Sunday, July 1, 2012

Hear me out...

Three years ago before our Lach was born I had an appointment with a mid-wife to discuss a few things about the birth and our stay in hospital. At the time she mentioned that all babies have a Healthy Hearing screen within the first few days to rule out any hearing issues from birth. I remember pushing for Lach to be on the follow-up program given my family history of hearing loss, even though we weren't the 'typical' family loss they would flag for follow-up. At the time my mum, some of her siblings, one of my first cousins and a second cousin had been affected by hearing loss from birth, to varying degrees. It was the second cousin which raised my concern - he was only a year older than Lachie but was born with moderate loss in both ears. My concern was that it had progressed that far down the family line.

Fast forward 3 years and Lach passed his hearing tests every 6 months. Big sigh of relief. Each test, I would go in with heart pounding, wondering if he would do okay - and generally he did. His last test was two weeks ago and at the time William was also due to have his first follow-up test, having passed his newborn screen with flying colours. As we were at a private audiology practice, I made an appointment there for Will to be tested last Thursday and would cancel my appt at the public hospital when we were advised of it.

Thursday came and we went through the routine of the hearing test for kids under 3, which involves sounds being played through a speaker and if he reacted to the sound, Will would be treated to a puppet show. These tests have two audiologists present and both have to agree that the child hears the sound to receive a 'pass' for that frequency. Will missed a few but seemed to do okay - I put it down to him being tired.

Then the bombshell was dropped.

The lovely audiologist, Lisa, explained carefully that Will's results showed he could have a mild hearing loss. He could hear sounds at high and low frequency, but the mid range sounds showed a mild loss was possible. I couldn't believe it. We were supposed to be going to this test, he was supposed to pass, I would give him a cuddle and we would go home. Easy. Instead, Lisa suggested we do a follow-up test asap (asap more for my stress levels than anything) and she offered to come in the following day, on her day off, to test him. I nodded, scared that if I opened my mouth the tears would start. We managed to leave the surgery with our follow-up appointment card in hand and I drove halfway home before the tears fell.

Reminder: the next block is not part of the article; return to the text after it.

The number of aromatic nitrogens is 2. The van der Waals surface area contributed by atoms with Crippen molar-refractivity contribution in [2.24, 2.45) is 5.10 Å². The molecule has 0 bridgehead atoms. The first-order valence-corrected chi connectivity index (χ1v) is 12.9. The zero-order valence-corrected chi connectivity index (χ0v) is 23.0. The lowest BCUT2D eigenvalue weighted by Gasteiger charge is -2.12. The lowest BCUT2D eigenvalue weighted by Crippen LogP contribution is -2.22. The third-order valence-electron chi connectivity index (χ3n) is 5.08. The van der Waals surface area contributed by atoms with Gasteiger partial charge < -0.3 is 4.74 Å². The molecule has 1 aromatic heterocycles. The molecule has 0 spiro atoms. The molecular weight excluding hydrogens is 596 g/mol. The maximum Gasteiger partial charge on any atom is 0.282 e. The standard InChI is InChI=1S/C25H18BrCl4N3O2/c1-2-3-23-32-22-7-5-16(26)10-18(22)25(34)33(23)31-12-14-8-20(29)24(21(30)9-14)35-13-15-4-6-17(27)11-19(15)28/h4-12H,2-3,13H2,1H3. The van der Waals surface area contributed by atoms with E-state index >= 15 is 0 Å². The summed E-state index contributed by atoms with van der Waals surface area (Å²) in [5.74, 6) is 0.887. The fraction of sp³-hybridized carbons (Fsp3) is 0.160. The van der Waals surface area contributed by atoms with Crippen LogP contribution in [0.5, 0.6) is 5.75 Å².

I honestly believed the test was wrong. I hadn't really noticed anything wrong (don't all boys have that selective hearing issue??!!) and prayed that the next day would reveal it was all a mistake.

We returned the following day, with hubby meeting me there. The test was repeated and the same results came back. She did another test that wasn't relying on Will's physical reaction - same result. It looked more and more possible that Will had a mild hearing loss.

Lisa started to explain what happened next while I made a serious dent in her tissue box. The words 'hearing aids', 'ENT surgeon' 'Hearing Australia' all flashed past but all I could do was look at my little cherub and wonder what went wrong. And how did I fail him so badly.

Apparently the issue was in his inner ear which meant the damage was permanent and couldn't be reversed. However as the issue was picked up before he was 1, we were able to act quickly to ensure his speech development wasn't affected or delayed. He can hear us speak and can hear most sounds / letters of the alphabet. But there was a small collection that he couldn't hear as well. Lisa also explained the result indicated the level he could hear in his best ear - which means the other could be the same or worse.

The next hour was a blur - we had an appointment made for us with an ENT (I believe to discover what caused the loss) and an appointment request with Hearing Australia who would assist us with hearing aids. We would also have support from Healthy Hearing and have a range of therapists to assist us if needed, namely counsellors and speech therapists.

The bottom line is - by acting on this right away, it would mean our little man would live as normal a life as possible. By the time he reached school age, there was no reason why his speech wouldn't be up with the rest of his peers.

This was 2 days ago. I have spent much of that time alternating between cuddling my little man, researching childhood hearing loss and crying, wondering how much his life would really be affected.

Kids can be cruel and so can adults. I guess the lessons for both of us is educating Will in how to deal with the comments, remarks, bullying etc that he may face in years to come. My biggest fear is that I won't always be able to protect him when he needs it the most.

So this is our challenge. I am sure the coming weeks and months we will learn so much about this and by his first birthday he could be sporting some new headgear. This is now going to be a part of his life and ours.

We shall see what the week brings us...

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